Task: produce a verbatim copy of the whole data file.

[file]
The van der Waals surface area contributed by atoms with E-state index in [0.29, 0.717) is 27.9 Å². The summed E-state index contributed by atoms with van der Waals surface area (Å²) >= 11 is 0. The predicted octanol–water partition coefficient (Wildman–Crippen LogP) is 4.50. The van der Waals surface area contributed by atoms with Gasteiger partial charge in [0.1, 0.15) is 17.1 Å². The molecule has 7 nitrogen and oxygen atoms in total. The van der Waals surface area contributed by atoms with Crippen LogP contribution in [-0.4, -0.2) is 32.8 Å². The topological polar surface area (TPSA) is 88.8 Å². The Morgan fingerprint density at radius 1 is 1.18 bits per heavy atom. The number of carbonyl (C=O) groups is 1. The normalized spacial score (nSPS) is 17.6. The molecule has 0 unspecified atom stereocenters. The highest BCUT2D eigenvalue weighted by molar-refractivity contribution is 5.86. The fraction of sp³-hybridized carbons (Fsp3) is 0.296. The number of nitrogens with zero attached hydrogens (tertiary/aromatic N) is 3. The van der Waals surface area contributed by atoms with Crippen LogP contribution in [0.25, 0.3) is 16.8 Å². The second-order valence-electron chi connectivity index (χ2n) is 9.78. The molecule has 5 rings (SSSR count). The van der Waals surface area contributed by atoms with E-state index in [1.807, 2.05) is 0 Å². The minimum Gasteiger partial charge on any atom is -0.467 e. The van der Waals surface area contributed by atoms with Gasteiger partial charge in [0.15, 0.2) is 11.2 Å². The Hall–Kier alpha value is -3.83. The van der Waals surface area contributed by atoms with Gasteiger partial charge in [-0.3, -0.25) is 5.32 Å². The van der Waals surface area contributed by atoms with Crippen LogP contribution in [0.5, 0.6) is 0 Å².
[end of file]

The van der Waals surface area contributed by atoms with E-state index in [0.29, 0.717) is 27.9 Å². The summed E-state index contributed by atoms with van der Waals surface area (Å²) >= 11 is 0. The predicted octanol–water partition coefficient (Wildman–Crippen LogP) is 4.50. The van der Waals surface area contributed by atoms with Gasteiger partial charge in [0.1, 0.15) is 17.1 Å². The molecule has 7 nitrogen and oxygen atoms in total. The van der Waals surface area contributed by atoms with Crippen LogP contribution in [-0.4, -0.2) is 32.8 Å². The topological polar surface area (TPSA) is 88.8 Å². The Morgan fingerprint density at radius 1 is 1.18 bits per heavy atom. The number of carbonyl (C=O) groups is 1. The normalized spacial score (nSPS) is 17.6. The molecule has 0 unspecified atom stereocenters. The highest BCUT2D eigenvalue weighted by molar-refractivity contribution is 5.86. The fraction of sp³-hybridized carbons (Fsp3) is 0.296. The number of nitrogens with zero attached hydrogens (tertiary/aromatic N) is 3. The van der Waals surface area contributed by atoms with Crippen LogP contribution in [0.25, 0.3) is 16.8 Å². The second-order valence-electron chi connectivity index (χ2n) is 9.78. The molecule has 5 rings (SSSR count). The van der Waals surface area contributed by atoms with E-state index in [1.807, 2.05) is 0 Å². The minimum Gasteiger partial charge on any atom is -0.467 e. The van der Waals surface area contributed by atoms with Gasteiger partial charge in [0.15, 0.2) is 11.2 Å². The Hall–Kier alpha value is -3.83. The van der Waals surface area contributed by atoms with Gasteiger partial charge in [-0.3, -0.25) is 5.32 Å². The van der Waals surface area contributed by atoms with Crippen LogP contribution in [0.5, 0.6) is 0 Å².